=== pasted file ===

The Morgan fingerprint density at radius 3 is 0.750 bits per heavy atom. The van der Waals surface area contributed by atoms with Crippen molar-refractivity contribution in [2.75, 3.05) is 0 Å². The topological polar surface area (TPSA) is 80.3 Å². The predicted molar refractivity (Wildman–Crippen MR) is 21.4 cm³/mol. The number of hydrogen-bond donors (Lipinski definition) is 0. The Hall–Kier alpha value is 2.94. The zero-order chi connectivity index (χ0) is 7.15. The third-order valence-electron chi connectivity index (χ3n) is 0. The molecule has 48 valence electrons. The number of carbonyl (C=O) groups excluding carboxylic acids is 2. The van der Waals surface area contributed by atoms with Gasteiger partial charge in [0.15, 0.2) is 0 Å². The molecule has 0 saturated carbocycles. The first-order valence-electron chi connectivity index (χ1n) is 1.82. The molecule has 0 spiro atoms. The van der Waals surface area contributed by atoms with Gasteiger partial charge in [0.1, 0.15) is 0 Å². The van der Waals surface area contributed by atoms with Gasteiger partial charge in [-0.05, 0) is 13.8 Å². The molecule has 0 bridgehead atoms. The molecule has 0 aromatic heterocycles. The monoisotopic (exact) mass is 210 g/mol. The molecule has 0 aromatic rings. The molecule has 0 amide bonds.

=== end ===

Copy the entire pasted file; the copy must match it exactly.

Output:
The Morgan fingerprint density at radius 3 is 0.750 bits per heavy atom. The van der Waals surface area contributed by atoms with Crippen molar-refractivity contribution in [2.75, 3.05) is 0 Å². The topological polar surface area (TPSA) is 80.3 Å². The predicted molar refractivity (Wildman–Crippen MR) is 21.4 cm³/mol. The number of hydrogen-bond donors (Lipinski definition) is 0. The Hall–Kier alpha value is 2.94. The zero-order chi connectivity index (χ0) is 7.15. The third-order valence-electron chi connectivity index (χ3n) is 0. The molecule has 48 valence electrons. The number of carbonyl (C=O) groups excluding carboxylic acids is 2. The van der Waals surface area contributed by atoms with Gasteiger partial charge in [0.15, 0.2) is 0 Å². The molecule has 0 saturated carbocycles. The first-order valence-electron chi connectivity index (χ1n) is 1.82. The molecule has 0 spiro atoms. The van der Waals surface area contributed by atoms with Gasteiger partial charge in [0.1, 0.15) is 0 Å². The van der Waals surface area contributed by atoms with Gasteiger partial charge in [-0.05, 0) is 13.8 Å². The molecule has 0 bridgehead atoms. The molecule has 0 aromatic heterocycles. The monoisotopic (exact) mass is 210 g/mol. The molecule has 0 aromatic rings. The molecule has 0 amide bonds.